Software development is a relatively new endeavour for mankind. We’ve been building houses for thousands of years; software development is only a few decades old. I believe our industry is not yet mature enough to be able to rigorously produce the proper "blueprints" for all software applications yet. Give us a few centuries, and maybe we’ll get it right.

  12. Thomas Eyde says:

    In reverse order:

    "…doesn’t give us the right not to plan before we start spewing code…"

    Please read my post again. I said I do believe in the plan. But I don’t believe we can plan for more than we know. We shouldn’t plan for requirements which are not there, we shouldn’t plan for undetailed requirements, and we shouldn’t detail them before we implement them, because requirements are known to change.

    But that’s part of the bigger picture. I was refering to the activities related to code design.

    "Yet, 99.9% of all building projects I’ve ever seen have been successful."

    Can you define successful, please? Most buildings get finished, but that’s because it’s more expenisive to terminate a building project, rather than a software project. And just because the building is finished, doesn’t mean it’s useful. And if you cheat, like someone did, they won’t stand the earthquake everyone know will come.

  13. Sheesher says:

    "Most buildings get finished, but that’s because it’s more expenisive to terminate a building project, rather than a software project"

    I disagree with that. Unless you’re offshoring the entire project to a cheaper-but-equally capable labor country (even then it’s not cheap to terminate), project terminations are hard decisions.

    But then again, comparing software development to constructing a building is a bad idea. They’re definitely not the same.

    By the way, how do you design something upfront when you’ve got new technology involved in that equation? Say your PM says, "Do this but do it using web services based SOA"…and say you haven’t really played in that technology space very much. How are you going to design without fully understanding the capabilities and limitations of you implementation platform?

  14. Jeff Atwood says:

    I get so frustrated with people who whip out the building analogy.

    Yeah, constructing software is like constructing a building. If you were putting it on Jupiter. And constructing it with entirely alien materials and tools.

    Architects and construction workers have the luxury of working within the laws of physics. Software developers don’t. We work within the constraints of "some other guy’s idea of how things should work", which is considerably less.. reliable.

  15. Radu Grigore says:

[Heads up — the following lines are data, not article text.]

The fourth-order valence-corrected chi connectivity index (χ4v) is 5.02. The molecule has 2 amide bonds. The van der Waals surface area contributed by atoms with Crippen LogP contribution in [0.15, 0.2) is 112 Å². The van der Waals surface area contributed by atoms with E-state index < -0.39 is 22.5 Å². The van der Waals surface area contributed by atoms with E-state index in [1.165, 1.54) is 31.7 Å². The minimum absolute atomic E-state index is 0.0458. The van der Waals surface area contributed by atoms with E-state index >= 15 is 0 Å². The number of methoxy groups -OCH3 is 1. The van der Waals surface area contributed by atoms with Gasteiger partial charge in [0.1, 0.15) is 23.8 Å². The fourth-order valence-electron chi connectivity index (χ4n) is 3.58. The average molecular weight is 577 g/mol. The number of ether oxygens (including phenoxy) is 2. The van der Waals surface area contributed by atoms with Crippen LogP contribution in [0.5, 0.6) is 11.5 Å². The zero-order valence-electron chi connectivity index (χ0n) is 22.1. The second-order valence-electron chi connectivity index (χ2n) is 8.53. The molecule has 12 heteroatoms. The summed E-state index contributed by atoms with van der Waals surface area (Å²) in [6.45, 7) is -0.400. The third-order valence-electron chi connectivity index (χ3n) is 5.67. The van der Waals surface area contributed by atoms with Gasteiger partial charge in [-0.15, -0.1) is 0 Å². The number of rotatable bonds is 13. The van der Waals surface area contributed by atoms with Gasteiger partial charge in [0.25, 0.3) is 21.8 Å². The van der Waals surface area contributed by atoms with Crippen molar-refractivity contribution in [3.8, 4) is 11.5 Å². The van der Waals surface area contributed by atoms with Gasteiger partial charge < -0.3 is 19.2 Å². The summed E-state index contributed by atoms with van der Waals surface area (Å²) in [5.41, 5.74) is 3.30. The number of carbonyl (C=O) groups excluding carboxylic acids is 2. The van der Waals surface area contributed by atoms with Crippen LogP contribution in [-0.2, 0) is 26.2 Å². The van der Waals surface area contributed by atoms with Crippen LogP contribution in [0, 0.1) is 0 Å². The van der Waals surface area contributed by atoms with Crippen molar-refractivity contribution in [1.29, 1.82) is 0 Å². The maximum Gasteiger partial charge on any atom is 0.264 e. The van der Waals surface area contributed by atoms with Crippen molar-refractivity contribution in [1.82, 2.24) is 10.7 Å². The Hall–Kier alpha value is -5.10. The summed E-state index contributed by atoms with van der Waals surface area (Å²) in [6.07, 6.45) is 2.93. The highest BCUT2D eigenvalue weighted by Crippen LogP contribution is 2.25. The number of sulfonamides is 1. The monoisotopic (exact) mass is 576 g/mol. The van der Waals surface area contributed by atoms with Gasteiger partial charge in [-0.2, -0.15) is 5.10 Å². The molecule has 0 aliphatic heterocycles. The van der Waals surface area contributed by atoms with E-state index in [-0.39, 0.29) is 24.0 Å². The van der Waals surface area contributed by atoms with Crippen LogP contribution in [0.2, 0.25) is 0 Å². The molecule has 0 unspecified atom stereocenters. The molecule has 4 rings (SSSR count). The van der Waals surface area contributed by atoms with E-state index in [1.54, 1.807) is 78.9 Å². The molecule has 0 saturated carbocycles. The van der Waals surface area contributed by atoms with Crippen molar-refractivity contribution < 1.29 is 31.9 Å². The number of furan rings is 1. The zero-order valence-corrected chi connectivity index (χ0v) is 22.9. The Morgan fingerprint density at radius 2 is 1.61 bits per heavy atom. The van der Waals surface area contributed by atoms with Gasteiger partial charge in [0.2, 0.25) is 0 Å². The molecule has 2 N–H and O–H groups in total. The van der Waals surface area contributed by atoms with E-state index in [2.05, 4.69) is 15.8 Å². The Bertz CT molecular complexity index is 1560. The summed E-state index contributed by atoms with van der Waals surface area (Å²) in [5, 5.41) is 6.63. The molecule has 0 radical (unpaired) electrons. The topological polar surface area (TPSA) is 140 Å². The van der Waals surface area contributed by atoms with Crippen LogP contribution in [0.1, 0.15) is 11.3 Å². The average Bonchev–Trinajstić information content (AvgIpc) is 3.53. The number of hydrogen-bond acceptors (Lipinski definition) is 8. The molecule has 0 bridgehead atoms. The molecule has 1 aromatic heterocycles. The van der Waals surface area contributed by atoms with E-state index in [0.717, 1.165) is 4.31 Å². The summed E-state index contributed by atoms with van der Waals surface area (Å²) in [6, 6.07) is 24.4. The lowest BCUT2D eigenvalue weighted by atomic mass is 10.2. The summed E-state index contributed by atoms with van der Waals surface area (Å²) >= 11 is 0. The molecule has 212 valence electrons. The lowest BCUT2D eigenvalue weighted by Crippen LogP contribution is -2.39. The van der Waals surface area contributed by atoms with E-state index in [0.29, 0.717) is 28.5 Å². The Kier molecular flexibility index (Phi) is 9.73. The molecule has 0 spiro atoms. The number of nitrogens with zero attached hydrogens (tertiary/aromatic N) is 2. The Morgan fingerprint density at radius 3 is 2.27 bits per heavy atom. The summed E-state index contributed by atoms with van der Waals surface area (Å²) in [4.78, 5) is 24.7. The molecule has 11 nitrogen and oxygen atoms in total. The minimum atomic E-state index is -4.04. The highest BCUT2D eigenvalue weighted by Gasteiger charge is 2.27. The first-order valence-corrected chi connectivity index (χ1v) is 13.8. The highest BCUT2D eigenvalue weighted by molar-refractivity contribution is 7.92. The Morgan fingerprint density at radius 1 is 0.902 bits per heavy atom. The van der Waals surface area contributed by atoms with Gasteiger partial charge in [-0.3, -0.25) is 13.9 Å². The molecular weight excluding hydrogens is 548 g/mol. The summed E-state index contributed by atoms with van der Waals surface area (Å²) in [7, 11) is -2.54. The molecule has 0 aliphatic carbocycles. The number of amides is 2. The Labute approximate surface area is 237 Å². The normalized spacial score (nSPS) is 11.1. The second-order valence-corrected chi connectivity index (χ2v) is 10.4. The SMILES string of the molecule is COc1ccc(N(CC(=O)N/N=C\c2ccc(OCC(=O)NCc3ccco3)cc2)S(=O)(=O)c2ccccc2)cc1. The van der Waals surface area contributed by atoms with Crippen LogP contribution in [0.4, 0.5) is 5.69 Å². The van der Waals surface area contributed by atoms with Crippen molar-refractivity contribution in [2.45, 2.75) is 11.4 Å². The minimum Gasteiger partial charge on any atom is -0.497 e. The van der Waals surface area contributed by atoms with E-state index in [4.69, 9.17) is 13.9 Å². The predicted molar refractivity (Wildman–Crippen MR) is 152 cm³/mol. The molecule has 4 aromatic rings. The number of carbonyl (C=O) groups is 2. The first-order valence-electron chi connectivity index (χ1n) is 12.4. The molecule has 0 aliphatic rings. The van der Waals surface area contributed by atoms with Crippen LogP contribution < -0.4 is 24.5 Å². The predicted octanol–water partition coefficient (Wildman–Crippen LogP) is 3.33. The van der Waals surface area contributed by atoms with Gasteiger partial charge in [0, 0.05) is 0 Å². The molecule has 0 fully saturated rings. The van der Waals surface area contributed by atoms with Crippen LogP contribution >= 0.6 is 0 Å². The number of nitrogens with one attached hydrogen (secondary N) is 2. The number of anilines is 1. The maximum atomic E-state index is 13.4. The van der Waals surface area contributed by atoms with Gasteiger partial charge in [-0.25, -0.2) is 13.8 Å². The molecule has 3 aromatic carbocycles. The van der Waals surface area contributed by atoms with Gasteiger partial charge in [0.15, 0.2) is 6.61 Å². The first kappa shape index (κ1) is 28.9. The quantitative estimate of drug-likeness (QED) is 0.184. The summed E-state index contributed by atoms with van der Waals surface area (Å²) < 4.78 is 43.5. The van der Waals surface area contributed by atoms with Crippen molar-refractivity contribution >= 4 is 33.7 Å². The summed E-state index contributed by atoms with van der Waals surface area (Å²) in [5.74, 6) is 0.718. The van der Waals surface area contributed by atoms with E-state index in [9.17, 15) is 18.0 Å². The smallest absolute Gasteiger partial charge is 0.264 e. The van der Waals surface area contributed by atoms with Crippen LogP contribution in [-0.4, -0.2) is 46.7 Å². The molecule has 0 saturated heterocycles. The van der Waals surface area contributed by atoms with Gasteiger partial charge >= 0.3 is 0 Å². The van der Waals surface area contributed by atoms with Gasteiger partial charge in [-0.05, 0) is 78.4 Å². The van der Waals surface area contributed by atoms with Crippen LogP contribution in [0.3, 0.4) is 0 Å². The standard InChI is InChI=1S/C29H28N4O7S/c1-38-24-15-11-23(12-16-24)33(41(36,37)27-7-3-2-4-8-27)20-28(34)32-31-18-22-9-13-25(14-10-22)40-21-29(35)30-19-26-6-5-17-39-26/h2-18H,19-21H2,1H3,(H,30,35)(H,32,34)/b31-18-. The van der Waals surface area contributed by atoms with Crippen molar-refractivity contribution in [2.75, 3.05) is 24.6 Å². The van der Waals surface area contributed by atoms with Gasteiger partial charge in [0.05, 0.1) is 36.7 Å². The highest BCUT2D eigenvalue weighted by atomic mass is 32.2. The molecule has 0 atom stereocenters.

Here is my take.

    Requirements are truly the heart of programming. On one hand they provide an objective way of assessing how successful a project was. So, at any time during the project one should strive to have clear requirements. These should include what you know, but also what you DON’T KNOW.

    The big design up-front doesn’t work in practice because programmers try to do too much: they are not aware of the limited size of their own skulls (<a href="">EWD340</a&gt;). Instead of trying to specify the whole thing in one go you should try to devise a hierarchical design. A simple example was mentioned above: the plugin architecture is an instance of a 2-level design. When a project is very big 2 levels might prove not to be enough. Also, the binary compatibility implied by the word "plugin" is not essential as far as design goes. Nevertheless, the hierarchical design approach can be viewed as a generalization of the plugin architecture.

    At a certain point in time you do the design for one level (going top->down: note that as the plugin example illustrates this does NOT mean that you don’t have a functional program at all times!). You shoud take into account the "what you know" part of the requirements and construct module specifications/interfaces from it. The "what you DON’T know part" should have the form x is either x1, x2, …, or xn. (a trivial example: "we don’t know at this point what exchange rate does the client want to use here, but with high probability is one of this history.."; a more complex example: "we don’t know if the client wants to run this translator and get a result that compiles and runs, or only wants something readable and resonably semanticaly resembling the original") You should take into account the "what you don’t know" part too. You must make sure that whichever the choice would be you won’t need to change what you have already specified but merely ADD to the specification.